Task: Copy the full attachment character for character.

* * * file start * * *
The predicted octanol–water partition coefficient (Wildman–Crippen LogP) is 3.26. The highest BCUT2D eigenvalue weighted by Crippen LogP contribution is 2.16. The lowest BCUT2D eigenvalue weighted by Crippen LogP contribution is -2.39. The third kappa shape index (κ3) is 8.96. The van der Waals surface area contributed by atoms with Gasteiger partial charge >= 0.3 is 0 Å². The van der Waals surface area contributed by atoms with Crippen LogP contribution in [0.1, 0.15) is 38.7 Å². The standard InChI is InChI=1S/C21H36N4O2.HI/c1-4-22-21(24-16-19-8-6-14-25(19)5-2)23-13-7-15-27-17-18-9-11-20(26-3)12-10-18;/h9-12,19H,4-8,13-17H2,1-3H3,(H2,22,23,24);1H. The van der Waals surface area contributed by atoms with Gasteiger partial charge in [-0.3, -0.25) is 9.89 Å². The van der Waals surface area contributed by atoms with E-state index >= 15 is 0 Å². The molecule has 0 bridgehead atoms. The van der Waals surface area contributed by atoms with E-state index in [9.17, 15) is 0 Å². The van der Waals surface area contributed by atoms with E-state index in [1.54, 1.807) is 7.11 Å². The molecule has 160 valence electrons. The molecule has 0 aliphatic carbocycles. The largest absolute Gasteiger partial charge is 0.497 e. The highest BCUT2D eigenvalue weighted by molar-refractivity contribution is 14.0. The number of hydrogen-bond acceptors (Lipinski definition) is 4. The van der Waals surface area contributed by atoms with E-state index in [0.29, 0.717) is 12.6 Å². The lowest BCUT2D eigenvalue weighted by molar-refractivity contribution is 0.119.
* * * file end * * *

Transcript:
The predicted octanol–water partition coefficient (Wildman–Crippen LogP) is 3.26. The highest BCUT2D eigenvalue weighted by Crippen LogP contribution is 2.16. The lowest BCUT2D eigenvalue weighted by Crippen LogP contribution is -2.39. The third kappa shape index (κ3) is 8.96. The van der Waals surface area contributed by atoms with Gasteiger partial charge >= 0.3 is 0 Å². The van der Waals surface area contributed by atoms with Crippen LogP contribution in [0.1, 0.15) is 38.7 Å². The standard InChI is InChI=1S/C21H36N4O2.HI/c1-4-22-21(24-16-19-8-6-14-25(19)5-2)23-13-7-15-27-17-18-9-11-20(26-3)12-10-18;/h9-12,19H,4-8,13-17H2,1-3H3,(H2,22,23,24);1H. The van der Waals surface area contributed by atoms with Gasteiger partial charge in [-0.3, -0.25) is 9.89 Å². The van der Waals surface area contributed by atoms with E-state index >= 15 is 0 Å². The molecule has 0 bridgehead atoms. The van der Waals surface area contributed by atoms with E-state index in [9.17, 15) is 0 Å². The van der Waals surface area contributed by atoms with E-state index in [1.54, 1.807) is 7.11 Å². The molecule has 160 valence electrons. The molecule has 0 aliphatic carbocycles. The largest absolute Gasteiger partial charge is 0.497 e. The highest BCUT2D eigenvalue weighted by molar-refractivity contribution is 14.0. The number of hydrogen-bond acceptors (Lipinski definition) is 4. The van der Waals surface area contributed by atoms with E-state index in [0.29, 0.717) is 12.6 Å². The lowest BCUT2D eigenvalue weighted by molar-refractivity contribution is 0.119.